to sell rations to the people. Instead some of the chiefs sold
to the local traders to make a small side profit, who in turn
jacked up the prices, inciting the townspeople to storm the rice
trucks, which the President had placed under high security.
Conté intervened, throwing several neighborhood leaders
in jail as a lesson to the rest. He called all of Conakry’s
leaders to the National Assembly and gave them an hour-long, finger-wagging
speech that subsequently aired on the government-controlled television
channel every night for a week.
“You ask for democracy, look what happens. I wanted to appoint
the chefs du quartier, but no, I let you elect them. And you end
up with crooks!” Conté proclaimed.
Conté owns endless hectares of rice fields himself, the
fruits of which he supposedly exports, but politicians like Conté
seem to believe their subjects should do as they say and not as
If Conté is not successful in managing rice prices, he
could face the same fate as his predecessor Sekou Touré,
a communist dictator who ruled Guinea during its first 25 years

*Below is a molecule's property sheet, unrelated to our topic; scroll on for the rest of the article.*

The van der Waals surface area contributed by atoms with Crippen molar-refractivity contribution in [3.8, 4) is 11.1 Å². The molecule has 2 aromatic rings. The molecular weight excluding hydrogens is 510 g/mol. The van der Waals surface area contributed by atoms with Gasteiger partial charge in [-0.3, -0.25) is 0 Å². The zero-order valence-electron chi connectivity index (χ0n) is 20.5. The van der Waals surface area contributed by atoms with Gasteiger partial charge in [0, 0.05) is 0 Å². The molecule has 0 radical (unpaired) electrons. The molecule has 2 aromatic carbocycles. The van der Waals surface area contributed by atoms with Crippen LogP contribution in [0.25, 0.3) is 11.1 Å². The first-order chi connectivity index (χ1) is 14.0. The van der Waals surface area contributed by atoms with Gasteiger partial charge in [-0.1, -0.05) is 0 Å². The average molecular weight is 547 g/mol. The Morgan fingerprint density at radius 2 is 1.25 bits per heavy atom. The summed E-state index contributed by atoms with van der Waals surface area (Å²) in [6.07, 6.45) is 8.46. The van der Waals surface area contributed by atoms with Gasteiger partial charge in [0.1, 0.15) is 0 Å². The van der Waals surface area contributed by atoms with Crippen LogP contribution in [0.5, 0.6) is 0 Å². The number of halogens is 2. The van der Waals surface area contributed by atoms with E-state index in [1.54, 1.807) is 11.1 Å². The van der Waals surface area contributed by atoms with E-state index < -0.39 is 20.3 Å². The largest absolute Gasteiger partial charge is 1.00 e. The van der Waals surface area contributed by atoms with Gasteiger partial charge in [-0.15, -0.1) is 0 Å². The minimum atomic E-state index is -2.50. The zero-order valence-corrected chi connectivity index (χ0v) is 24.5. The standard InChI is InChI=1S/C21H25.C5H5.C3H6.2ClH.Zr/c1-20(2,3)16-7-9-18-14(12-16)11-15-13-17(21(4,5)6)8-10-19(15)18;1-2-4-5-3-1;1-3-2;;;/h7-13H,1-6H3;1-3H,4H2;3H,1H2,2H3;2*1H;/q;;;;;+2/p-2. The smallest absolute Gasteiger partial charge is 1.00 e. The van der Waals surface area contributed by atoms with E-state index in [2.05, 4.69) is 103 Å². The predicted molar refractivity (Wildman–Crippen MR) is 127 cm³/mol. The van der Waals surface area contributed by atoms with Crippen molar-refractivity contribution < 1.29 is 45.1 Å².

of independence from France.
Touré’s despotic rule earned him a spot in Amnesty
International’s top ten list of all-time worst human rights
offenders, though in 1982 Ronald Reagan lauded him as a champion
of human rights. State-run farm collectives were among Touré’s
many failures. As many as a million Guineans fled either seeking
political asylum from his revolutionary purges or simply seeking
work, leaving few farmers to actually work the land for the regime.
The final straw came in 1977, when Touré decreed that all
agricultural products had to be turned over to these revolutionary
farming brigades. The market women, who had heretofore been the
backbone of Touré’s support, rioted in the streets
of Conakry, and the revolt spread throughout the nation like wildfire,
with the governors of Kindia, Faranah and Boké subsequently
killed. (August 27, the day the women revolted, is now a national
holiday.) Touré was forced to concede to some free market
activity, a softening that would characterize the end of his reign
until 1984, when he died of natural causes and Conté and
his army took the country’s reins.
Yet production of rice and other foodstuffs has never since reached
sustainable levels, and Guinea’s imports continue to outweigh
its exports. It is a great embarrassment to the people that they
rely on boats coming in from China for their sacred, staple meal,
when Guinea has such a large, able-bodied rural population, such
fertile land, so much rain.